Oklahoma Says Residents Have Until May 3, 2023, to Get a REAL ID Driver's License - To Fly on a Plane or Other Fed Sites

Mark Hake

Oklahoma's Dept. of Public Safety says its residents have until May 3, 2023, to get a REAL ID driver's license. That is what is needed on May 3, 2023, to get on a plane, enter a federal building with security, or even a military base or nuclear plant. Without it, you will need to lug around a passport everywhere you go on travel in the U.S.

The REAL ID driver's license has a gold circle with a white star in the upper right-hand corner. Here is what it looks like:

Oklahoma REAL ID driver's license.Photo byOK Dept. of Public Safety

This shows that the sample license from Oklahoma has a gold circle white star in the upper right-hand corner, based on the Dept. of Public Safety's website.

However, if you stick with a standard ID, you will have to bring a passport, passport card, or military ID to board a plane, enter a federal building (other than a post office, etc., that doesn't require security) or a military base or nuclear facility. On top of that here is what a standard OK license looks like (once you get a renewal):

Oklahoma Standard D.L.Photo byOK Dept. of Public Safety

This shows that there is a very onerous statement "Not for REAL ID Purposes" in the upper right-hand corner.

That is a very onerous statement. If fact, some people when viewing this, might think this is not a "real" ID. One can imagine that some uneducated people about the REAL ID requirements might even reject the driver's license as a valid ID.

The truth is that REAL ID driver's licenses are optional. You don't need them to vote, drive or apply for or receive federal benefits.

But there is the hassle factor to consider. Without it, you can't fly without a passport or other acceptable IDs (other than a standard driver's license). And your standard ID or driver's license could get further scrutiny or be misunderstood with the "Not for REAL ID purposes" tag on it.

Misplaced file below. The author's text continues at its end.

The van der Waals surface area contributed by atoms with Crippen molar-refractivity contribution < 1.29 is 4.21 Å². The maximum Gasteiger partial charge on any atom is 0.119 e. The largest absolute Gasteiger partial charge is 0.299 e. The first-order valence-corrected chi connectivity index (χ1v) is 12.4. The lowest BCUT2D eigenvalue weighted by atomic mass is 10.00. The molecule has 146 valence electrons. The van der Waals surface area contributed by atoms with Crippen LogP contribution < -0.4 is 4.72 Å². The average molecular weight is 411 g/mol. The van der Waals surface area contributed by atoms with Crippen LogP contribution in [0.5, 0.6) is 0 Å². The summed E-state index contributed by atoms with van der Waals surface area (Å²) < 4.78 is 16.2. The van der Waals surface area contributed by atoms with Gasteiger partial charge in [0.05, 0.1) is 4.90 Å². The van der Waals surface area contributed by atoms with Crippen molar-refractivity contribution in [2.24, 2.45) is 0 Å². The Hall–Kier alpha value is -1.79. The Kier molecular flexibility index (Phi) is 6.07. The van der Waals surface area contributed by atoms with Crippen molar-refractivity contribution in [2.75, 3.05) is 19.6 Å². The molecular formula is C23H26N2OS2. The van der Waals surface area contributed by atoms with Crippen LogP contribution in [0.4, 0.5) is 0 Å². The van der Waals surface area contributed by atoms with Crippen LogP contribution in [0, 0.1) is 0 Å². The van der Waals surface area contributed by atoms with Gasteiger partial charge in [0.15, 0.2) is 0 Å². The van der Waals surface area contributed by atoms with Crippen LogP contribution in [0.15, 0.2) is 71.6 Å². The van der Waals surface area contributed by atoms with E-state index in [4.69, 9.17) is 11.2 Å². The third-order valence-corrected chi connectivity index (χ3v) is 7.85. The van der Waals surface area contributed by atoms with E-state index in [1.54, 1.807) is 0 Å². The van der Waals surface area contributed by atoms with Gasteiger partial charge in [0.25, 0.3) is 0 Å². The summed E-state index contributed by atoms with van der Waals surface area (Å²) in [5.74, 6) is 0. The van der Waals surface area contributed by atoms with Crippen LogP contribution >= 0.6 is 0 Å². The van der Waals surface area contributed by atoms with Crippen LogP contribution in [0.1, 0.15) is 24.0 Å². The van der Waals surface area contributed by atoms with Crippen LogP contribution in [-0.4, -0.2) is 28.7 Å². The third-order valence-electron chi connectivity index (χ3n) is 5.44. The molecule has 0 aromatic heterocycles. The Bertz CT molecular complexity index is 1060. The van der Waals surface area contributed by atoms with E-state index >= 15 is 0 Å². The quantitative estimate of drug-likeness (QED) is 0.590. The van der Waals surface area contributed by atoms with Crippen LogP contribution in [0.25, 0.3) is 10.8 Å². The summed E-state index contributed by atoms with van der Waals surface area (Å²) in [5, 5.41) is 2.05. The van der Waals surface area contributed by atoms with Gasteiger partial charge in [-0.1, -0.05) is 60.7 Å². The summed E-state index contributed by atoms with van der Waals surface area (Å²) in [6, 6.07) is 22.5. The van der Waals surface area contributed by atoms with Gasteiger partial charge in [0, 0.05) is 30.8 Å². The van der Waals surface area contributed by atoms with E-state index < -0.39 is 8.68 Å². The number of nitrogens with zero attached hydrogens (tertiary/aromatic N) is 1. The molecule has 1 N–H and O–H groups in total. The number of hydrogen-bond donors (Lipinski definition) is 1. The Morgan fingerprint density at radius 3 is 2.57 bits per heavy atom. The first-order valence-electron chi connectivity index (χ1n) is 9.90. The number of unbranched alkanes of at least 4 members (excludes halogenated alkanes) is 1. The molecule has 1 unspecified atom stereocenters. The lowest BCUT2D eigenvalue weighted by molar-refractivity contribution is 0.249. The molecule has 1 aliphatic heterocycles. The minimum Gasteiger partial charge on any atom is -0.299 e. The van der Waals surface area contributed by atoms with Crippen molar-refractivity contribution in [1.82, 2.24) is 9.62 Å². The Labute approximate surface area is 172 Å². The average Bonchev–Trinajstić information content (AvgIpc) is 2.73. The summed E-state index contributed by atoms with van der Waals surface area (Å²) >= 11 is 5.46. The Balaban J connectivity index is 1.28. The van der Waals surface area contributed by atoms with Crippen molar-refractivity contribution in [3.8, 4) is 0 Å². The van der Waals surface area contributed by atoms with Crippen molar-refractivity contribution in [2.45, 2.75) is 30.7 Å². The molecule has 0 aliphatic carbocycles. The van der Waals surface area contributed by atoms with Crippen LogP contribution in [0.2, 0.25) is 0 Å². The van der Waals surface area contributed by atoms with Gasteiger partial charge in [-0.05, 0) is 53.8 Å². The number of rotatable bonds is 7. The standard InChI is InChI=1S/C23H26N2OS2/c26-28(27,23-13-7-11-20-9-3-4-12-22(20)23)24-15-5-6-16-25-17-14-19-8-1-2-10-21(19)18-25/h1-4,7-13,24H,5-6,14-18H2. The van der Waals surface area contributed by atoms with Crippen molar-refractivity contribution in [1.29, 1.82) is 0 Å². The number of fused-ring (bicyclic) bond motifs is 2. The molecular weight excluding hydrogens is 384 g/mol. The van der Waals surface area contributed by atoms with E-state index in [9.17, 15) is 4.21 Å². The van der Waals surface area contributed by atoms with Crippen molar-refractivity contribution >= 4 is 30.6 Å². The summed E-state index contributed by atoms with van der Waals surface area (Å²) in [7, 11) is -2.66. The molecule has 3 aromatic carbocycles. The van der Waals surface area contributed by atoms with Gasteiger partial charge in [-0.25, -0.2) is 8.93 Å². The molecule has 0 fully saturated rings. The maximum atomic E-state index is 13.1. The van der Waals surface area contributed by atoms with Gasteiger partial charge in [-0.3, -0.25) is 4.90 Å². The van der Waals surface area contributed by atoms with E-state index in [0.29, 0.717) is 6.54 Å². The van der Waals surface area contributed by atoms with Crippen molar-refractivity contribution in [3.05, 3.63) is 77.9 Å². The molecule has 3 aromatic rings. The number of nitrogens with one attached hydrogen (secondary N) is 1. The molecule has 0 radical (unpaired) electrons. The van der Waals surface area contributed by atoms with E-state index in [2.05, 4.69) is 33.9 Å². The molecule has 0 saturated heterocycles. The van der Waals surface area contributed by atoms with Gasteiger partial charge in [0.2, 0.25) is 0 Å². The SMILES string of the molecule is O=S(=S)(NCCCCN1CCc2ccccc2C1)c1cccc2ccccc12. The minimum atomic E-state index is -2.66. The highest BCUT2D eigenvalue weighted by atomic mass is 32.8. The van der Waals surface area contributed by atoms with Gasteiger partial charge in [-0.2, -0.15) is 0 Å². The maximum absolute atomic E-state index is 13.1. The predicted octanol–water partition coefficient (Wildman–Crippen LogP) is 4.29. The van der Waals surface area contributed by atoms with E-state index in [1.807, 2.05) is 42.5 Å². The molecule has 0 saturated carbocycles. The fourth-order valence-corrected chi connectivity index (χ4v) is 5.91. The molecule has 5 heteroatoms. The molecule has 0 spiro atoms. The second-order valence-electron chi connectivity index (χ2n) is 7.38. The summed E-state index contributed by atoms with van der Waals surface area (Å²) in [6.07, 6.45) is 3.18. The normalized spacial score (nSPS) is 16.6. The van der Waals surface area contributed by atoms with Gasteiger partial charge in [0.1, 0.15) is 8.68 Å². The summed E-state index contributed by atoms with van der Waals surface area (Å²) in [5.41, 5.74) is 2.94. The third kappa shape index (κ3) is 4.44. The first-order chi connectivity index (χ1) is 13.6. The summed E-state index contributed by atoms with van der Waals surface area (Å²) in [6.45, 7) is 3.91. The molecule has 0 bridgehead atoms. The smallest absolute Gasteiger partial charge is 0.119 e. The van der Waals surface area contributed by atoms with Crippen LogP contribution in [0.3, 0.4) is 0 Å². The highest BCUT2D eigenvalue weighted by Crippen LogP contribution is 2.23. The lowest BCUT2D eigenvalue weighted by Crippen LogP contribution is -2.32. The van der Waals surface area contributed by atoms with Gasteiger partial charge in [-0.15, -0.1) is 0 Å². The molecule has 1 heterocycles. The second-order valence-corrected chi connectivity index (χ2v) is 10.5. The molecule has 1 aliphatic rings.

That might give some people more impetus to get a REAL ID. Here is how to do that.

How to Get an Oklahoma REAL ID Driver's License or ID

Oklahoma has a separate checklist website on what documents are needed to present to the OK Dept. of Public Safety to get a REAL ID.

For example, to prove your identity you can present an unexpired passport or original birth certificate. These are the two most popular documents used for this identity document requirement.

The other documents for your identity you could present are a U.S. Naturalization/Citizenship Certificate, a Valid, unexpired foreign passport with a valid U.S. visa with a valid I-94 issued by DHS, a Consular Report of Birth Abroad, an Unexpired U.S. Permanent Resident Card, or an Unexpired U.S. Employment Authorization Card.

You also need to prove a Social Security Card or an unemployment stub with a Social Security number on it.

Lastly, you also have to bring two proofs of Oklahoma residency. Oklahoma has a complete list of these types of documents, but one of them can be your existing driver's license with your address on it that is current. You can also bring a utility bill or a bank statement.

How Much Does It Cost?

Oklahoma has a site that shows the cost of the REAL ID. For a first-time OK driver's license, it costs $42.50, and for renewal, it costs $38.50 (although for seniors age 62 and higher there are lower costs).

On top of those costs to convert a non-REAL ID-compliant driver's license or replace a compliant REAL license costs $25.00.

Bottom Line: Take Care of It Now

There could be long lines after the new year. Don't forget you have to come into a Dept. of Public Safety ("SOK") office to get the REAL ID and present these documents.

That means that now is probably a good time to move forward to getting the REAL ID license now, if you don't already have one.


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Mark R. Hake, CFA, writes articles on national and local news, stocks, and market events at InvestorPlace.com, Barchart.com, Medium.com, and Newsbreak.com as well as TalkMarkets.

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Mark Hake is a financial analyst, investor, and Chartered Financial Analyst (CFA). He writes about US and foreign stocks as well as cryptos, hedge funds, and private equity. He previously ran his own hedge fund, investment research firm, and acted as CFO for a fintech startup. He focuses on finding value, arbitrage, and hidden asset opportunities.

Phoenix, AZ

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